A plot of land downtown, which has sat vacant for four years following the demolition of the decades old derelict Atrium building, has finally been sold.
On July 17, Lethbridge City Council approved the sale of the land at 319 – 7 St. S to a private developer.
The property was sold for $261,000, with a closing date of Dec. 20, to Stone Arbour Developments Inc., which recently developed the downtown living Suites at 601 in the former Bargain Shop building on 4 Avenue South. However, developers say there are no firm plans in place for the old Atrium land as of yet.
Construction of the Atrium building began in the 1980s, but it was never completed. It was often referred to as an “eyesore” in the downtown core.
Over the years there were a couple private sector ventures that were tried, with the most recent being in 2010, said Michael Kelly, the City’s manager of real estate and land development.
“However, they did not proceed,” he said.
Fundraising goal nearly met
After 10 years, it will be “mission accomplished.”
Funds raised through the John Gill Memorial Golf Tournament each year will become the endowment for a permanent scholarship program in his name. So this year’s event, on Sept. 1, will be the last.
“Raising funds for scholarships and building friendships along the way were very close to John’s heart,” says Tanya Gill.
A Crown prosecutor who served terms on the University of Lethbridge board and senate, Gill was also president of its alumni association. After his death 10 years ago while on vacation in Mexico, friends decided to create a scholarship fund in his memory.
“We are incredibly grateful for the support we have received over the years in putting this tournament together, and raising the funds we have in support of student scholarships,” says Tanya Gill.
“We’re looking forward to celebrating John’s legacy at this final tournament by reaching our funding goal and endowing the scholarship fund in perpetuity.”
Each year, six U of L students will receive a $1,000 award.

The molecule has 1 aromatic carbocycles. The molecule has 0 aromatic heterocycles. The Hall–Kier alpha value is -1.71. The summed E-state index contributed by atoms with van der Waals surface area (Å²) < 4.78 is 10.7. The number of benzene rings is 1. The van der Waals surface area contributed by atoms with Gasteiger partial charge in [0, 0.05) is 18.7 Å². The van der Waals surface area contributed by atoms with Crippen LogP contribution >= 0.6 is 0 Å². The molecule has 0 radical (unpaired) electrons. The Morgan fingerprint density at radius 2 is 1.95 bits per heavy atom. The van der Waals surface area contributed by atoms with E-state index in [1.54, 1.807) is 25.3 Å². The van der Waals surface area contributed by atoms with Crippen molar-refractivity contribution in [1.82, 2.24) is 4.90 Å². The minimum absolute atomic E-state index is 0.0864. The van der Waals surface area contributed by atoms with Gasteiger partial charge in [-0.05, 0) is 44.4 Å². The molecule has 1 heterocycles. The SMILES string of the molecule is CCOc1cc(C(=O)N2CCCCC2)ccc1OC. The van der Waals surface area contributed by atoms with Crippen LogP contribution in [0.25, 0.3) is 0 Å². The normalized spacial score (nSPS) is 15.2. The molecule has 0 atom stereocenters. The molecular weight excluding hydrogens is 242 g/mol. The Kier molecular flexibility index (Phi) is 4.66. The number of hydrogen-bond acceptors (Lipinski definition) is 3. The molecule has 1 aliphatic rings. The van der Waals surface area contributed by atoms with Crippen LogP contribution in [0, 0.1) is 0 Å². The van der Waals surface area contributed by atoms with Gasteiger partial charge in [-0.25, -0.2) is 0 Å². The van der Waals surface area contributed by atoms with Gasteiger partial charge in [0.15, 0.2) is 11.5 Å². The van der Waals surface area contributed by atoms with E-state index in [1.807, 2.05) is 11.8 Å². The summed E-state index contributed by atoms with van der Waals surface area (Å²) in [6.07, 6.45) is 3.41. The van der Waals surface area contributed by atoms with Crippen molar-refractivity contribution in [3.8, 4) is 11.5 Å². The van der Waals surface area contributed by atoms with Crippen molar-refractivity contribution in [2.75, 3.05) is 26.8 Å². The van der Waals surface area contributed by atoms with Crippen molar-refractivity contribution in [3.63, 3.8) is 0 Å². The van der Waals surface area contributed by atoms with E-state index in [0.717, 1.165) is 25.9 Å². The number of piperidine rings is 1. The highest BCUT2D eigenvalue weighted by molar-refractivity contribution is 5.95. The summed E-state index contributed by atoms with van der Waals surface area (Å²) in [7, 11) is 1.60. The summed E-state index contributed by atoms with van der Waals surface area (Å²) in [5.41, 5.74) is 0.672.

The final tourney — a four-person, 18-hole open scramble — will be held at Paradise Canyon. The $200 entry fee includes a cart and dinner.
Further details are available from the alumni office, firstname.lastname@example.org or by phone at 403-317-2825.
Taber corn nearly ready
This year’s crop of Taber corn is almost ready to hit the streets.
Dave Jensen, a Taber corn farmer for the past 40 years, said the crop is in line with what they would normally expect to see at this time of the year.
“The later stuff we seeded actually looks a little better (than the early crop),” he said.
“The crop looks good, even though the weather has been hot, because of variation.”
“Corn loves heat,” Jensen said, but added the heat can become a concern when the corn starts coming on due to bunching. He said keeping the plants irrigated helps, and the corn is able to soak up as much sunshine as possible.
Jensen’s corn will be ready this coming week, possibly as late as Wednesday, but maybe as early as Monday.
“Until I actually walk through the field and pick some, and then grade it, (that will determine when) I put the picker in,” he said.
While he has been growing Taber corn for four decades, Jensen said he is not sure what exactly it is that makes corn grown in the area so special. The basic elements for growing corn are the same everywhere.
“It’s sunshine, soil, water and heat,” he said.
Another apartment fire
Fire officials are reminding the Lethbridge community of the high fire risk after a second west side apartment fire Thursday night caused by improper cigarette disposal.
Firefighters were called to an apartment complex in the 300 block of Highlands Blvd. W. around 9 p.m.
The fire started on the deck of a fourth floor unit. The tenant was sleeping inside and unaware there was a fire. A neighbour spotted the flames and called 911. Crews from two stations arrived on scene and quickly contained the fire to the deck. The damage is estimated at $1,000.
The complex is home to approximately 80 people in 45 units.
Fire Prevention Officer Marc Royer said the situation could have been much worse if it hadn’t been noticed and acted on so quickly.